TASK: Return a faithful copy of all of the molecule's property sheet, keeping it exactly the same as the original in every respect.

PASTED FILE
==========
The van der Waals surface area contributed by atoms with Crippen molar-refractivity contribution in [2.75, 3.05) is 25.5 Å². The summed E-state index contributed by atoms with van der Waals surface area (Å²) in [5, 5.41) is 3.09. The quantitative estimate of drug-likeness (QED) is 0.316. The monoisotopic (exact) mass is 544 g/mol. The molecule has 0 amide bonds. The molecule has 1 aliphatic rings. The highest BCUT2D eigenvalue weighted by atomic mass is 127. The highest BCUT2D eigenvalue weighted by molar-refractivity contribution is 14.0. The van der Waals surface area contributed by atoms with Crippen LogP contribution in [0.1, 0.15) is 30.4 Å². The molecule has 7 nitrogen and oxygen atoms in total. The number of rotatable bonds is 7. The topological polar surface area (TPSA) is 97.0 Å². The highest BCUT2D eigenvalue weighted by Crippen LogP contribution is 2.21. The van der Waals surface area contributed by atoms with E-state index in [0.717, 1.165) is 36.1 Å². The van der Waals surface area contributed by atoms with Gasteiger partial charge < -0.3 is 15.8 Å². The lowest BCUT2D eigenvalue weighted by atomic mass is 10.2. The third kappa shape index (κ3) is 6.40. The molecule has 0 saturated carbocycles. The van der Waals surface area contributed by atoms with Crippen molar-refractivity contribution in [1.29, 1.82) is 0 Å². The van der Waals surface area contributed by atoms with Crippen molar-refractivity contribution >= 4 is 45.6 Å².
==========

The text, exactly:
The van der Waals surface area contributed by atoms with Crippen molar-refractivity contribution in [2.75, 3.05) is 25.5 Å². The summed E-state index contributed by atoms with van der Waals surface area (Å²) in [5, 5.41) is 3.09. The quantitative estimate of drug-likeness (QED) is 0.316. The monoisotopic (exact) mass is 544 g/mol. The molecule has 0 amide bonds. The molecule has 1 aliphatic rings. The highest BCUT2D eigenvalue weighted by atomic mass is 127. The highest BCUT2D eigenvalue weighted by molar-refractivity contribution is 14.0. The van der Waals surface area contributed by atoms with Crippen LogP contribution in [0.1, 0.15) is 30.4 Å². The molecule has 7 nitrogen and oxygen atoms in total. The number of rotatable bonds is 7. The topological polar surface area (TPSA) is 97.0 Å². The highest BCUT2D eigenvalue weighted by Crippen LogP contribution is 2.21. The van der Waals surface area contributed by atoms with E-state index in [0.717, 1.165) is 36.1 Å². The van der Waals surface area contributed by atoms with Gasteiger partial charge < -0.3 is 15.8 Å². The lowest BCUT2D eigenvalue weighted by atomic mass is 10.2. The third kappa shape index (κ3) is 6.40. The molecule has 0 saturated carbocycles. The van der Waals surface area contributed by atoms with Crippen molar-refractivity contribution in [1.29, 1.82) is 0 Å². The van der Waals surface area contributed by atoms with Crippen molar-refractivity contribution >= 4 is 45.6 Å².